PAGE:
Bring a compass or use an app on your iPhone to figure out where the light will be that evening or the next morning. Remember that if you’re not willing to get up before the sun you’ll miss half your potential opportunities for sweet light.
Also try to plan your days around simply being out and about early and late to increase your chances of being able to use sweet light.You may not be able to do this every day of your trip but if you make a point of it, you will more than likely come back with some some shots you love.
Technology can help too. I use an app on my iPhone that tells me where the sun is at any given time of day and date for any location in the world.
This is a garden in an old estate and one of the locations we go to on our Villages of Tuscany Photo Workshop. We arrived late in the day for the nice light. Here I took advantage of that special sweet light one gets in Tuscany, combined with using the exaggerated perspective of an ultra wide angle lens and making use of diagonals to lead the viewer through my frame. This is also an example of side lighting (see Direction of Light) below.
Direction of Light
Every great photographer pays attention to the direction of light. Ask yourself where the direction of light is relative to your subject. Side light? Front light? Back light? Is it the best for my subject or should I change my orientation and change that direction of light? Do these grape vines look best lit from the front or should I move around and kneel down below them with light coming through?
As a rule, front lighting is the least interesting, side lighting is more interesting and back light is the most interesting (and challenging) of all. We generally need frontal lighting for landscapes so this is why we seek the best type/quality of light which is around sunrise or sunset.
One of the reasons we offer photo workshops in Tuscany and Provence is that those two places have a special quality of light that has attracted many of the greatest artists in the world for centuries. Essentially there is a lot of extra sweet light in the afternoon- much earlier in the day than you would see it in most other parts. A little hard to describe so I’d just recommend going there yourself!
The Italian village on the Sea (left) is an example of front lighting, For the Tuscan church image (middle) I used light from the side coming through an open door and the vineyard in Le Marche, Italy (right) shows my use of back lighting.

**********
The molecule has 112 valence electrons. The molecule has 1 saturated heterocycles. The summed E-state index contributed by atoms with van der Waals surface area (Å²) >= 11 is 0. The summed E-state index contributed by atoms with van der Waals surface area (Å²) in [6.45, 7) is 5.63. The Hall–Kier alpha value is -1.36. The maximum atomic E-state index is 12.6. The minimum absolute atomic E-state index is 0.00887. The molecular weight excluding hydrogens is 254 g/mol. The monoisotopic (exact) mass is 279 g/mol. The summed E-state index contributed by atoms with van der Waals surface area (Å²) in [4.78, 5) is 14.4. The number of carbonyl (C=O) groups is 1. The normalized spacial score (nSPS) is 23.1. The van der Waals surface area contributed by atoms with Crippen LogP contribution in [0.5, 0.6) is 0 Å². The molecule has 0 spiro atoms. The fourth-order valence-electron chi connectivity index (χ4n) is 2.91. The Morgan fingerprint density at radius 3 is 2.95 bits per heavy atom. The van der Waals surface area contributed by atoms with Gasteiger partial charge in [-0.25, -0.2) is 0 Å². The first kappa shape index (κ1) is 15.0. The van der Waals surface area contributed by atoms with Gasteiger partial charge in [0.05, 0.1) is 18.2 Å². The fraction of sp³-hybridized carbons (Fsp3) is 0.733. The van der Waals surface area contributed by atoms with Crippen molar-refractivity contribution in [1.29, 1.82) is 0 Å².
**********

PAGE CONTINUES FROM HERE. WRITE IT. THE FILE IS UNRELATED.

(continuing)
What About Midday Light?
Although we’re thankful for sunny days when we travel, if you take away the golden light hours, most of the day is full of boring flat light with harsh shadows. There are still plenty of opportunities for capturing great photos.
If shooting a broad scene look for some nice clouds in the sky and wait for them to move so you can frame them for a nice composition. If there are no clouds then try to use that vast area of blue as negative space to accentuate your main subject.
Along with this, look for a different perspective and/or vantage point. Try different lenses and think about other ways of augmenting the image with something as simple as using a different aspect ratio/format such as a panorama, vertical or square. If there’s nice contrast, tone or texture in the scene think about using black and white, and even try extreme or different angles or lenses. It can’t hurt to think about and try several different treatments of the same subject. It sharpens your visualization skills so you can see a final image in your mind’s eye as second nature.
I found a vantage point where I used a fisheye lens and the corner overhang of a building as a frame to mimic the shape of the piazza (main square). The solid blue sky provides negative space to make the tall clock tower stand out. Combined with repetition of shapes and forms it makes for an interesting photo even in midday sun.